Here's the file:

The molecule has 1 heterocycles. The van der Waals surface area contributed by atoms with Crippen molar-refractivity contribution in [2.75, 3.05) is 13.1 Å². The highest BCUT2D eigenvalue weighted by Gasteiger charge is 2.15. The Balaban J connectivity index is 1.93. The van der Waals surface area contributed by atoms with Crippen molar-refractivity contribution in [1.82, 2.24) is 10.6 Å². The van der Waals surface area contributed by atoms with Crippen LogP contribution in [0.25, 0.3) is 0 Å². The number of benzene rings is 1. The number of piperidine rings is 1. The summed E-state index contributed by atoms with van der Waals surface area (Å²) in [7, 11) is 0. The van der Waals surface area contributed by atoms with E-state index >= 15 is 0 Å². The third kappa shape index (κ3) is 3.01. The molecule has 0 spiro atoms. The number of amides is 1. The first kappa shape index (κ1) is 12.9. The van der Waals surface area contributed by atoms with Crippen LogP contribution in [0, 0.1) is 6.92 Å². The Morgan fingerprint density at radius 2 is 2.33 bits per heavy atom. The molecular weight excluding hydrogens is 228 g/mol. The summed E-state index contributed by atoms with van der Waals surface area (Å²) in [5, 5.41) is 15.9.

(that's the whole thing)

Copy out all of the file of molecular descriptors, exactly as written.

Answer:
The molecule has 1 heterocycles. The van der Waals surface area contributed by atoms with Crippen molar-refractivity contribution in [2.75, 3.05) is 13.1 Å². The highest BCUT2D eigenvalue weighted by Gasteiger charge is 2.15. The Balaban J connectivity index is 1.93. The van der Waals surface area contributed by atoms with Crippen molar-refractivity contribution in [1.82, 2.24) is 10.6 Å². The van der Waals surface area contributed by atoms with Crippen LogP contribution in [0.25, 0.3) is 0 Å². The number of benzene rings is 1. The number of piperidine rings is 1. The summed E-state index contributed by atoms with van der Waals surface area (Å²) in [7, 11) is 0. The van der Waals surface area contributed by atoms with E-state index >= 15 is 0 Å². The third kappa shape index (κ3) is 3.01. The molecule has 0 spiro atoms. The number of amides is 1. The first kappa shape index (κ1) is 12.9. The van der Waals surface area contributed by atoms with Crippen LogP contribution in [0, 0.1) is 6.92 Å². The Morgan fingerprint density at radius 2 is 2.33 bits per heavy atom. The molecular weight excluding hydrogens is 228 g/mol. The summed E-state index contributed by atoms with van der Waals surface area (Å²) in [5, 5.41) is 15.9.